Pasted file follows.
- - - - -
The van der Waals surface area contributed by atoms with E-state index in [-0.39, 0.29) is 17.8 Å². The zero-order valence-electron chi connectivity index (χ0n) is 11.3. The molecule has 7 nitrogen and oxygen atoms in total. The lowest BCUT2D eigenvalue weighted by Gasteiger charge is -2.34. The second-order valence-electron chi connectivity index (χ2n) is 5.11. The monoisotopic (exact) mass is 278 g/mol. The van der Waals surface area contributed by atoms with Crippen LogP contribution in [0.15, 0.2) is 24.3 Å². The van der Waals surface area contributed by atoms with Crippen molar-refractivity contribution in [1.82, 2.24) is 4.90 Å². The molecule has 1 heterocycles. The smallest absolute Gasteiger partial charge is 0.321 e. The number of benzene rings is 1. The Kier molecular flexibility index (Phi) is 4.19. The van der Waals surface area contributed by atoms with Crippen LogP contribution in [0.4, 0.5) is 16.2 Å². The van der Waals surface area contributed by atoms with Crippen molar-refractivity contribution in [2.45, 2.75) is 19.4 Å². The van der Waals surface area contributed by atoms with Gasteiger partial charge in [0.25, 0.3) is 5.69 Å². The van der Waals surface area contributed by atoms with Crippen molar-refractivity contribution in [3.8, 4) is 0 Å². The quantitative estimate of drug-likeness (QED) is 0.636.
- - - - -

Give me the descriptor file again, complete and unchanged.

The van der Waals surface area contributed by atoms with E-state index in [-0.39, 0.29) is 17.8 Å². The zero-order valence-electron chi connectivity index (χ0n) is 11.3. The molecule has 7 nitrogen and oxygen atoms in total. The lowest BCUT2D eigenvalue weighted by Gasteiger charge is -2.34. The second-order valence-electron chi connectivity index (χ2n) is 5.11. The monoisotopic (exact) mass is 278 g/mol. The van der Waals surface area contributed by atoms with Crippen LogP contribution in [0.15, 0.2) is 24.3 Å². The van der Waals surface area contributed by atoms with Crippen molar-refractivity contribution in [1.82, 2.24) is 4.90 Å². The molecule has 1 heterocycles. The smallest absolute Gasteiger partial charge is 0.321 e. The number of benzene rings is 1. The Kier molecular flexibility index (Phi) is 4.19. The van der Waals surface area contributed by atoms with Crippen LogP contribution in [0.4, 0.5) is 16.2 Å². The van der Waals surface area contributed by atoms with Crippen molar-refractivity contribution in [2.45, 2.75) is 19.4 Å². The van der Waals surface area contributed by atoms with Gasteiger partial charge in [0.25, 0.3) is 5.69 Å². The van der Waals surface area contributed by atoms with Crippen molar-refractivity contribution in [3.8, 4) is 0 Å². The quantitative estimate of drug-likeness (QED) is 0.636.